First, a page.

NFL Draft 2015: Vikings Visit With Pitt OT T.J. Clemmings


Discussion about the Vikings’ potential first round draft plans has tended to center on cornerbacks, linebackers and wide receivers, but at least one first round offensive tackle has also caught the team’s eye as they go through the scouting process.

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In his draft diary for USA Today, Pitt offensive tackle T.J. Clemmings revealed that he has been worked out by a number of teams including the Vikings.

Clemmings gives no specific details about his meeting with the Vikes but he does speak in general about how his work outs have gone:

"All of it has been good. Getting to meet with some of these offensive line coaches, hoping to play for one of them one day, letting them know who you are. That’s really my thing: just being myself and relaxing and talking a little bit of football. I haven’t had a bad one."

Clemmings says all the teams visiting have looked at him as a tackle. The 6-5, 309 pound converted defensive end hasn’t been playing tackle for very long and is considered a raw talent with big upside. sees similarities between Clemmings and Texans tackle Duane Brown:

"Like Duane Brown, Clemmings played high school basketball and was a late switch to the offensive tackle position in college. There are holes in his protection technique and he must learn to trust his feet. Clemmings will continue to learn the position and improve. He has the physical traits to become a Pro Bowl left tackle if he can handle the move to that side. Confidence could become an issue with his pass protection unless he develops selective amnesia when beaten." compares him to Sebastian Vollmer:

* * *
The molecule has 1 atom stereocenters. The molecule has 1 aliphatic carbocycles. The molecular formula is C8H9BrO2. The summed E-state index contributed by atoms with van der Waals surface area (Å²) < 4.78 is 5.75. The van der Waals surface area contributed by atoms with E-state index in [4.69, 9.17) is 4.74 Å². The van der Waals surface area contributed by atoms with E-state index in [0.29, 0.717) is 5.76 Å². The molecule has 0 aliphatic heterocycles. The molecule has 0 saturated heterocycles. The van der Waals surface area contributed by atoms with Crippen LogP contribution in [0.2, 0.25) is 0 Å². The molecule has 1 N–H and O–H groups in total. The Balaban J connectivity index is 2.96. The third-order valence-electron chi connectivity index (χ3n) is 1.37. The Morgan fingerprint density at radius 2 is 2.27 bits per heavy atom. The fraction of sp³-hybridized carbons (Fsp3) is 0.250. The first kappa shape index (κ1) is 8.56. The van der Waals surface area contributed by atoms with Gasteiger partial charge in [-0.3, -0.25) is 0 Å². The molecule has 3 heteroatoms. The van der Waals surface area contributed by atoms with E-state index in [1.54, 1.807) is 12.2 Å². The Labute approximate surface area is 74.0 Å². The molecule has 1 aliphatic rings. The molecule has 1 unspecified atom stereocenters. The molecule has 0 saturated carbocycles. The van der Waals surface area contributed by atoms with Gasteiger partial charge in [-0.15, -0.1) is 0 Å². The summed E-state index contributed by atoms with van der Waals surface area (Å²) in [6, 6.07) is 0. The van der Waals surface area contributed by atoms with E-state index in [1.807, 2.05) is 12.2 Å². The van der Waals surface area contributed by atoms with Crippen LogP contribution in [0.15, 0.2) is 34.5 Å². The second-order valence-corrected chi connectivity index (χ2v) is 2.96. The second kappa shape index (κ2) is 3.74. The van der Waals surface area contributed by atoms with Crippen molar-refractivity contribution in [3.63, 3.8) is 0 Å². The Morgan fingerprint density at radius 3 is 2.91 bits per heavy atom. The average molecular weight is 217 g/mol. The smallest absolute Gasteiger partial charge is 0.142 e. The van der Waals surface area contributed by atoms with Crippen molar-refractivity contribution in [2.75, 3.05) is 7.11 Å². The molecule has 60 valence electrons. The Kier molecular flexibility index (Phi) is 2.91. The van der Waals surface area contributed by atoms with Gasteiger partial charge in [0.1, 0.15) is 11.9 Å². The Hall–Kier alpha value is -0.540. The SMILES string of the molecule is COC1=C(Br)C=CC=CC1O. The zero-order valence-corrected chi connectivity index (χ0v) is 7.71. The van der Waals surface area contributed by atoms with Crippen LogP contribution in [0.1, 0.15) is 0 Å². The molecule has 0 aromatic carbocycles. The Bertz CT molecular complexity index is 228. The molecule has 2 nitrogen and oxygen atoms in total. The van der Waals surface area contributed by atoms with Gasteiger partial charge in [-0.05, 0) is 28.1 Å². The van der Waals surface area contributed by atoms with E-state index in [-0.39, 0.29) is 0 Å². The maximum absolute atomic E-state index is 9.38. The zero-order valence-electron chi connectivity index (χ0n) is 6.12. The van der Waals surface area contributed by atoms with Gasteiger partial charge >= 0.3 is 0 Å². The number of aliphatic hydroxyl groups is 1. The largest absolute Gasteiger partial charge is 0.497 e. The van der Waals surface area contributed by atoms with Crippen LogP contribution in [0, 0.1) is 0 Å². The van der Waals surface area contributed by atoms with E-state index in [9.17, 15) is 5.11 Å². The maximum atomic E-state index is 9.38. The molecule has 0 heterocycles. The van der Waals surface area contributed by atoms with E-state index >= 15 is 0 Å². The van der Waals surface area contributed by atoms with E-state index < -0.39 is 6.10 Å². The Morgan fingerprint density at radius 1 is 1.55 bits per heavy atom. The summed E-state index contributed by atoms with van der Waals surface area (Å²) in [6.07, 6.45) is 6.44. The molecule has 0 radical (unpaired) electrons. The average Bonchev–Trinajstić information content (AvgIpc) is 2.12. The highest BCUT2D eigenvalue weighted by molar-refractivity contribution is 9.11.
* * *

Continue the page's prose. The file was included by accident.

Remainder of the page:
"Like Vollmer (a native of Germany with little football experience prior to college), Clemmings is rough around the edges but boasts undeniable upside. With a similar committment towards improvement as Vollmer has shown with the Patriots, Clemmings could emerge as a standout right tackle in the NFL or perhaps even flip to the all-important left tackle position after acclimating to the NFL’s speed."

The left tackle spot has become a subject of much discussion after Matt Kalil’s struggles but I have to believe the plan is to give Kalil at least one more year to get it together. Sure, you could draft Clemmings and bring him along slowly, figuring to slide him in at either left or right tackle in 2016, but does it make sense to use the #11 overall on a project when there are players out there, especially on defense, who can come in right away and help you?

Next: Taylor Mays Likely to Take On Rover Role for Mike Zimmer

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